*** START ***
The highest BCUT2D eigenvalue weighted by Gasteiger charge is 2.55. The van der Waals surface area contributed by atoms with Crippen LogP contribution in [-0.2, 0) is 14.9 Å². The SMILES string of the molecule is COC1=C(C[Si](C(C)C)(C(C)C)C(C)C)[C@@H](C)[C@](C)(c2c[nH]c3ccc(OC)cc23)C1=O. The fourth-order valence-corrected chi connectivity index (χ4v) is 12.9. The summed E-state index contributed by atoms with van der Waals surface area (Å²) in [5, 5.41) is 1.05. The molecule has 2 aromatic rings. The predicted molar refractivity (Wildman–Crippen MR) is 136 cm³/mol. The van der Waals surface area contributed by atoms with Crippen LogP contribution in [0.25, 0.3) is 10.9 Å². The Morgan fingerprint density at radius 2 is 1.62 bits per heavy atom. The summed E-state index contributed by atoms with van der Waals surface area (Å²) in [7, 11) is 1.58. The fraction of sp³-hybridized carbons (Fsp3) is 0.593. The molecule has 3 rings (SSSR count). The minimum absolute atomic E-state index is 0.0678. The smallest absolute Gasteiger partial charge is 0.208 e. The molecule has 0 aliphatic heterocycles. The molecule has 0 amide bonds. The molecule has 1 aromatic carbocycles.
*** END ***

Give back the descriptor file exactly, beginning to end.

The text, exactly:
The highest BCUT2D eigenvalue weighted by Gasteiger charge is 2.55. The van der Waals surface area contributed by atoms with Crippen LogP contribution in [-0.2, 0) is 14.9 Å². The SMILES string of the molecule is COC1=C(C[Si](C(C)C)(C(C)C)C(C)C)[C@@H](C)[C@](C)(c2c[nH]c3ccc(OC)cc23)C1=O. The fourth-order valence-corrected chi connectivity index (χ4v) is 12.9. The summed E-state index contributed by atoms with van der Waals surface area (Å²) in [5, 5.41) is 1.05. The molecule has 2 aromatic rings. The predicted molar refractivity (Wildman–Crippen MR) is 136 cm³/mol. The van der Waals surface area contributed by atoms with Crippen LogP contribution in [0.25, 0.3) is 10.9 Å². The Morgan fingerprint density at radius 2 is 1.62 bits per heavy atom. The summed E-state index contributed by atoms with van der Waals surface area (Å²) in [7, 11) is 1.58. The fraction of sp³-hybridized carbons (Fsp3) is 0.593. The molecule has 3 rings (SSSR count). The minimum absolute atomic E-state index is 0.0678. The smallest absolute Gasteiger partial charge is 0.208 e. The molecule has 0 aliphatic heterocycles. The molecule has 0 amide bonds. The molecule has 1 aromatic carbocycles.